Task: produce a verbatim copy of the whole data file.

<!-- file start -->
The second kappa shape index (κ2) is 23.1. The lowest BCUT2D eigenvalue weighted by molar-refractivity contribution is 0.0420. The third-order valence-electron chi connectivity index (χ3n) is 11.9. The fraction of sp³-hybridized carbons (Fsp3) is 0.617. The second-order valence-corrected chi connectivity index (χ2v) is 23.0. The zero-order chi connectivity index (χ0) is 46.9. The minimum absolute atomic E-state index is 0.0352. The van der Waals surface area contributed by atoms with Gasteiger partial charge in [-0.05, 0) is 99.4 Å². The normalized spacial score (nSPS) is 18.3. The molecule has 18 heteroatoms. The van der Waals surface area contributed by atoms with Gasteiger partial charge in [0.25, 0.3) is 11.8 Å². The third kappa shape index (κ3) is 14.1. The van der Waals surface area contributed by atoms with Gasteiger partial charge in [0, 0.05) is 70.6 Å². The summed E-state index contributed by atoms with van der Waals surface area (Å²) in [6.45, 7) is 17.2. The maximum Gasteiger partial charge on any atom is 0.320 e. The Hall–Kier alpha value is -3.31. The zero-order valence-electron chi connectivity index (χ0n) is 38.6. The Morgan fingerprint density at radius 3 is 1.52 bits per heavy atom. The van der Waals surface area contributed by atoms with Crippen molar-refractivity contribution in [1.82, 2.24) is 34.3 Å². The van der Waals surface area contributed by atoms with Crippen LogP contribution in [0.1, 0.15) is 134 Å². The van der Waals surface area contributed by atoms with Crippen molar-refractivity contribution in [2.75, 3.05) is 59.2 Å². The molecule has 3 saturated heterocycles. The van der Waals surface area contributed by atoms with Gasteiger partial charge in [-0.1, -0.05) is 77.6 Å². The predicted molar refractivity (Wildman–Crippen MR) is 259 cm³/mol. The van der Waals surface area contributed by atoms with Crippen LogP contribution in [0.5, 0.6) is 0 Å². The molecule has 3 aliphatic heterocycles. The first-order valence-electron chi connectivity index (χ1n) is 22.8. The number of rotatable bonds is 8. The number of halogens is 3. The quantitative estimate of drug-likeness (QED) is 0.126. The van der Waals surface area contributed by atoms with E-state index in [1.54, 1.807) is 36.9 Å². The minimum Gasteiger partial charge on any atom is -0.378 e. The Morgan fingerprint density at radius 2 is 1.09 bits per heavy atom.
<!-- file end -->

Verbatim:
The second kappa shape index (κ2) is 23.1. The lowest BCUT2D eigenvalue weighted by molar-refractivity contribution is 0.0420. The third-order valence-electron chi connectivity index (χ3n) is 11.9. The fraction of sp³-hybridized carbons (Fsp3) is 0.617. The second-order valence-corrected chi connectivity index (χ2v) is 23.0. The zero-order chi connectivity index (χ0) is 46.9. The minimum absolute atomic E-state index is 0.0352. The van der Waals surface area contributed by atoms with Gasteiger partial charge in [-0.05, 0) is 99.4 Å². The normalized spacial score (nSPS) is 18.3. The molecule has 18 heteroatoms. The van der Waals surface area contributed by atoms with Gasteiger partial charge in [0.25, 0.3) is 11.8 Å². The third kappa shape index (κ3) is 14.1. The van der Waals surface area contributed by atoms with Gasteiger partial charge in [0, 0.05) is 70.6 Å². The summed E-state index contributed by atoms with van der Waals surface area (Å²) in [6.45, 7) is 17.2. The maximum Gasteiger partial charge on any atom is 0.320 e. The Hall–Kier alpha value is -3.31. The zero-order valence-electron chi connectivity index (χ0n) is 38.6. The Morgan fingerprint density at radius 3 is 1.52 bits per heavy atom. The van der Waals surface area contributed by atoms with Crippen molar-refractivity contribution in [1.82, 2.24) is 34.3 Å². The van der Waals surface area contributed by atoms with Crippen LogP contribution in [0.1, 0.15) is 134 Å². The van der Waals surface area contributed by atoms with Crippen molar-refractivity contribution in [2.75, 3.05) is 59.2 Å². The molecule has 3 saturated heterocycles. The van der Waals surface area contributed by atoms with Gasteiger partial charge in [-0.1, -0.05) is 77.6 Å². The predicted molar refractivity (Wildman–Crippen MR) is 259 cm³/mol. The van der Waals surface area contributed by atoms with Crippen LogP contribution in [0.5, 0.6) is 0 Å². The molecule has 3 aliphatic heterocycles. The first-order valence-electron chi connectivity index (χ1n) is 22.8. The number of rotatable bonds is 8. The number of halogens is 3. The quantitative estimate of drug-likeness (QED) is 0.126. The van der Waals surface area contributed by atoms with E-state index in [1.54, 1.807) is 36.9 Å². The minimum Gasteiger partial charge on any atom is -0.378 e. The Morgan fingerprint density at radius 2 is 1.09 bits per heavy atom.